29 responses to “My Own Omnivore’s Dilemma: no acceptable solution”

  1. I love your breakdown of priorities. I hadn’t really organized mine that way, but I plan to now. That’s either going to make my decision making a lot easier or a lot more complicated, but I’m certain it will make it more consistent with my ideals. I think it makes a lot of sense to have a real concrete idea of what you are looking for.

    I had the very same conundrum with milk. Raw milk has been the subject of huge political strife in my state, so I have resigned myself to the fact that there will be some significant processing to any milk I buy. However, I was recently able to find organic milk that is produced locally – the farm is about 100 miles away and the vendor sells at local farmer’s markets year-around.

    Great article.

  2. I don’t know how much space you need to graze a cow – sorry, sweetie.

    As for the rest of it, I grok the difficulty. I have been working on improving our eating and balancing that against what I can feed my boy that he will eat. Ultimately, I suspect the solution lies in continuing to slowly shift things in the direction we want.

    Globally, we got here over time. It will take time to get to a solution we can live with.

  3. Wow. And I am proud of myself for choosing organic veggies over non-organic 😉 Seriously though, that is amazing. I just wish that consumers didn’t have to go through a series of complex calculations to choose food that was good for their bodies as well as for the environment. What do we have to do to get to *that* reality?!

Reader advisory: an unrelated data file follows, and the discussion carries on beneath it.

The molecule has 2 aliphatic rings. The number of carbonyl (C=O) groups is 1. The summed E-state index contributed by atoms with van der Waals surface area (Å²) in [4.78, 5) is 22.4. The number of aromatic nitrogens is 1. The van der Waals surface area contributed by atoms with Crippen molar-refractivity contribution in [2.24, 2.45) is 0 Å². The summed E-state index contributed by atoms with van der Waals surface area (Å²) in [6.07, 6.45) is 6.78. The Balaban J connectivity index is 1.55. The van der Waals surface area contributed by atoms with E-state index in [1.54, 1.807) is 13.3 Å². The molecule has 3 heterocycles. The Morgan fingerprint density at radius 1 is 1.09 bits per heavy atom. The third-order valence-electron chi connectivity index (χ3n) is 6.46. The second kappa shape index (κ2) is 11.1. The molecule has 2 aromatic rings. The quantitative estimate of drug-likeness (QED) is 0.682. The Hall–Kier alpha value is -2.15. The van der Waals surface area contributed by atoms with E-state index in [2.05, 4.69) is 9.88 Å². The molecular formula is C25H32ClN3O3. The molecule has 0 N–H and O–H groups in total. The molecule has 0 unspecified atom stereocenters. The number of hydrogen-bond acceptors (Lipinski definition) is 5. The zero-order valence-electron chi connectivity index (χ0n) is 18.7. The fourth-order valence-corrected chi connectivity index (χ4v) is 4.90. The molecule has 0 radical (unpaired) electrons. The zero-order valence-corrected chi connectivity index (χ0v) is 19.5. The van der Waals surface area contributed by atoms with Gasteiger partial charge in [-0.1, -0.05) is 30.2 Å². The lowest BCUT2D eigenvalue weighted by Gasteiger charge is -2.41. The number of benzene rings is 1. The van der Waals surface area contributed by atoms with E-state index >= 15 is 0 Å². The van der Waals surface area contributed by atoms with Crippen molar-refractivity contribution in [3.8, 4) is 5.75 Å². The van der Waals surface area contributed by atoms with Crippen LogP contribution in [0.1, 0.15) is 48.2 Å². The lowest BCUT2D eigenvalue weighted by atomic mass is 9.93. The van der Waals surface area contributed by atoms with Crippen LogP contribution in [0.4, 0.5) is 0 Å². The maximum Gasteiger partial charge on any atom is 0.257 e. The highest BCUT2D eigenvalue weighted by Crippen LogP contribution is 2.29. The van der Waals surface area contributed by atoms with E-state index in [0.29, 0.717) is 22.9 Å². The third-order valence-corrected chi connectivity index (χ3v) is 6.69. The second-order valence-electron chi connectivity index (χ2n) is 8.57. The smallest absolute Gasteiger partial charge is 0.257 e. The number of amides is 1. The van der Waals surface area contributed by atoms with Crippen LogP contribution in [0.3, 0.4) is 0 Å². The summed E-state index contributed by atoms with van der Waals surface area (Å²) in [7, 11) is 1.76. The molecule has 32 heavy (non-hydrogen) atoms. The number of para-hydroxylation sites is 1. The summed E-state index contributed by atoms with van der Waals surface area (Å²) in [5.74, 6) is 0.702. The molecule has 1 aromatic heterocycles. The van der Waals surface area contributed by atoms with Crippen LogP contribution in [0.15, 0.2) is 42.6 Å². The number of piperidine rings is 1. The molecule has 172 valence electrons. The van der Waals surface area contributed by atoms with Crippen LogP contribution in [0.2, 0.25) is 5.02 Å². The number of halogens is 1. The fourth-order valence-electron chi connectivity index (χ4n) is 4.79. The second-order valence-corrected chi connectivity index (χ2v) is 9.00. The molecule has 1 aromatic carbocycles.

4. Oh my; I hear you on this, it is so difficult to make an empowered choice a lot of the time. There is rarely a product that ticks all of the boxes.
    I loved reading about how you personally weigh up the environmental and health impact along with cost; very inspiring. Thanks for sharing such an awesome and well thought out post; it’s great to meet others who actually lie awake in bed at night wondering about these things!

  5. I absolutely LOVE this post. You’ve really hit it on the head. I pass up the organic whatever all the time when it’s from Chile or Mexico and scan the bins for something, anything local and in season.

    About 6 months ago I started carrying around an “in season” list with me because I realized I’d be so programmed to think all food was in season no matter what time of year. It was humbling to say the least.

    So, just like you, I buy the organic bananas year round and occasional Honey Crisp apple from Washington no matter the season because my son also demands it. I’ve also resolved to skip the meat section all together unless it’s grass-fed, antibiotic free and humanely treated in life and death. Although, I’ll admit to breaking on the humanely treated requirement if I can’t get my hands on any (and that, actually, makes me sadder than anything).

    Sigh… I’m hoping by at least our grandchildren’s lives we’ll have created a better system of meat and produce and production. The way I look at it, we just have to.

  6. oh my gosh this is the best post ever… you just narrated my entire food shopping life. 🙁 lucky for me raw milk is legal to sell in England and there is a Jersey dairy 7 miles from my house. I say a prayer of thanks every time I buy milk.

    I think you can keep a goat on 1.5 acres:-)